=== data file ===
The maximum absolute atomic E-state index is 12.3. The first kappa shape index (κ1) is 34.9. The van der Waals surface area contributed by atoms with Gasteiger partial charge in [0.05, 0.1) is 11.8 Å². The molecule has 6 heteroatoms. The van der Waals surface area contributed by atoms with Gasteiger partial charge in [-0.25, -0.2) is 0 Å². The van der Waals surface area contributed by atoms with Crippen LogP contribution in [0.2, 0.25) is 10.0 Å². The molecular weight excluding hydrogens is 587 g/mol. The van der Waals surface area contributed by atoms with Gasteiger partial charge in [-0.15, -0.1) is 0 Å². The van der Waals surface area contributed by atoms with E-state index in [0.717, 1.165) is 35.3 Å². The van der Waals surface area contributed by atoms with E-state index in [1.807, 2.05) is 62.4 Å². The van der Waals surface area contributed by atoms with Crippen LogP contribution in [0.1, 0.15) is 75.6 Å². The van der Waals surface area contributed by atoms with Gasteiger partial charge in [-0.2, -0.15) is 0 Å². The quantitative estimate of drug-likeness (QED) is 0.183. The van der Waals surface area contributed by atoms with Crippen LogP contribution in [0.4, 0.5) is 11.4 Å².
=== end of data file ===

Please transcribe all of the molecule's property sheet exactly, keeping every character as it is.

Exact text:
The maximum absolute atomic E-state index is 12.3. The first kappa shape index (κ1) is 34.9. The van der Waals surface area contributed by atoms with Gasteiger partial charge in [0.05, 0.1) is 11.8 Å². The molecule has 6 heteroatoms. The van der Waals surface area contributed by atoms with Gasteiger partial charge in [-0.25, -0.2) is 0 Å². The van der Waals surface area contributed by atoms with Crippen LogP contribution in [0.2, 0.25) is 10.0 Å². The molecular weight excluding hydrogens is 587 g/mol. The van der Waals surface area contributed by atoms with Gasteiger partial charge in [-0.15, -0.1) is 0 Å². The van der Waals surface area contributed by atoms with E-state index in [0.717, 1.165) is 35.3 Å². The van der Waals surface area contributed by atoms with E-state index in [1.807, 2.05) is 62.4 Å². The van der Waals surface area contributed by atoms with Crippen LogP contribution in [0.1, 0.15) is 75.6 Å². The van der Waals surface area contributed by atoms with Gasteiger partial charge in [-0.2, -0.15) is 0 Å². The quantitative estimate of drug-likeness (QED) is 0.183. The van der Waals surface area contributed by atoms with Crippen LogP contribution in [0.4, 0.5) is 11.4 Å².